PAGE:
0200 A nurse who just started last week calling to see if I want to put in a stat consult to Purrmonology because her patient has a mysterious rumbling sound coming out of him when he breathes. She has not tried anything. She does not know what makes it worse or better. She has not taken vital signs. I ask her to try a treatment of al-mew-terol and take vital signs.
0201 She does not know how to order al-mew-terol. I order it.
0202 She cannot find the order. I ask her to ask another nurse to find it for her. She seems uncertain if this is going to work.
0215 The al-mew-terol has not helped. The rumbling continues. Worsened by tummy rubs and treats, alleviated by fear or discomfort. She still has not checked vital signs and is not sure where the machine is. I ask her to take some vitals, as I’m sure she will not and I will not hear from her for the rest of the evening. He probably has a little bit of COPD (Constantly Overjoyed Purring Disorder), but that’s a day shift problem. I write a note saying so.
0215 I take a nap on top of the computer tower, because it is even warmer now.
0330 Nurse notifies me that I have not selected a tube treat flavor preference for my new admit. This is an embarrassing oversight and I thank her for letting me know. I pick tuna.
0345 I run frantically up and down the floors with no particular destination in mind. I yowl loudly as I do so. Some of the nurses join me.
0400 Nurse calling because our patient with a long history of Oxycatone addiction is asking for stronger pain medications. I thank him for letting me know. He asks if I have any further orders. I tell him no and hang up.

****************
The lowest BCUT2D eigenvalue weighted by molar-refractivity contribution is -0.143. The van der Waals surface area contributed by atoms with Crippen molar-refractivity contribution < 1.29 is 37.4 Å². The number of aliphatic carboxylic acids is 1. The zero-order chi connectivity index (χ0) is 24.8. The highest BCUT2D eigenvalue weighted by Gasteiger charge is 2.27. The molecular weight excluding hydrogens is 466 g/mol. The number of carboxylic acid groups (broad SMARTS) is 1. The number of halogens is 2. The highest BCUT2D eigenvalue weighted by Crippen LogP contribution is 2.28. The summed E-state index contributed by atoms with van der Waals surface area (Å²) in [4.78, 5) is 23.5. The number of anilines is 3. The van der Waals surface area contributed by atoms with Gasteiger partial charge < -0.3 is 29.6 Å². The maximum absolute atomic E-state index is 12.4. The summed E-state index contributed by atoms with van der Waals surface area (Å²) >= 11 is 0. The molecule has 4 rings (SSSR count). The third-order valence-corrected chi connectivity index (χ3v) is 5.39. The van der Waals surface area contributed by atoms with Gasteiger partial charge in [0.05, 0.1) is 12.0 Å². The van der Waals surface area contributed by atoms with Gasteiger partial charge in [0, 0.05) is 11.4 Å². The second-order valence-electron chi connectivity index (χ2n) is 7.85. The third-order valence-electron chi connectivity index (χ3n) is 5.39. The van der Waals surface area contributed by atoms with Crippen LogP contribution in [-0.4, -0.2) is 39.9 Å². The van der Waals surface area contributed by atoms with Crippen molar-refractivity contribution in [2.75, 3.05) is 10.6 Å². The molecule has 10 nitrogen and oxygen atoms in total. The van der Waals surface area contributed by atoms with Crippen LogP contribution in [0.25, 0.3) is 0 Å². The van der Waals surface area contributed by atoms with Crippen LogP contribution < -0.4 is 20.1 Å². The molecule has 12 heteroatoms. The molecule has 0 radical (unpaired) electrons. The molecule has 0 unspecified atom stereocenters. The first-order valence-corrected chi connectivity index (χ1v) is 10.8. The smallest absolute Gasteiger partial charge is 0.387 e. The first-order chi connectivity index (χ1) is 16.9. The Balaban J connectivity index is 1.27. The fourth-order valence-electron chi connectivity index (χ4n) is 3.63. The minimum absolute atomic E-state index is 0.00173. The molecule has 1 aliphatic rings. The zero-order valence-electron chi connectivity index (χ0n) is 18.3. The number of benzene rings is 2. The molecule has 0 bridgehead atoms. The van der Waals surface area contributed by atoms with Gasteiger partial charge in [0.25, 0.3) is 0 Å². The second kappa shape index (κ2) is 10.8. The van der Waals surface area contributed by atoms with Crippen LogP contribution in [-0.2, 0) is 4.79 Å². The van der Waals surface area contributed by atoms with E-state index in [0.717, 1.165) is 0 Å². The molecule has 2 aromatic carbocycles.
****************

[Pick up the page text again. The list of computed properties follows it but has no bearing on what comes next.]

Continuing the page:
0401 Notified of slightly low paw-tassium level on room 302. Repletion ordered.
0402 Notified of slightly low paw-tassium level on room 303. Repletion ordered.
0403 Notified of a normal paw-tassium level on room 304. Repletion ordered per nurse request.
0405 Get on the PA system and ask the nurses to all just give 50 meq oral paw-tassium and leave me the hell alone.
0406 Notified of a critically high paw-tassium level on room 305.
0407 The entire nephrology unit is screeching in unison on the phone.
0408 Redact my PA announcement to exclude the nephrology unit from the universal paw-tassium repletion ordinance.
0410 Notified I did not order a diet for a patient who is undergoing surgery in 2 hours. I left it this way. The nurse is in tears.
0430 I take a nap, but this time on top of the filing cabinet, so no one can find me.
0529 One minute before my admission cut off, the EM resident comes crashing through the door with an admission. She does not know any vitals, has no lab results and has not finished coding the patient. She thanks me for taking the signout and leaves before I can ask further questions.
0550 I have finished coding and stabilizing the patient. The patient has everything failure, status post several ampawtations and does a lot of drugs. I have no idea what is wrong so I put in a consult for every single specialty we have. I write a note saying so, but with more words.
0645 I have finished my work and have only 15 minutes before I’m free to go home. I settle in to take a nap.
0646 The patient that I coded at the beginning of the shift is critically unstable, and no one from day shift has arrived early to take care of it. I take a big stretch (paws out, beans wide) and sigh.
0701 The day team arrives while I’m still in the room. The patient is still unstable despite me putting him in Reverse Trendelen-purr-g and giving him a 1 L bolus of Cat-tated ringers. I leave to go home.
0710 The nurse with the rumbling patient has found the vitals machine and calls me to read them out to me. They are all normal. I thank her for the information and ask her to call the day shift Paws-pitalist if she needs further assistance.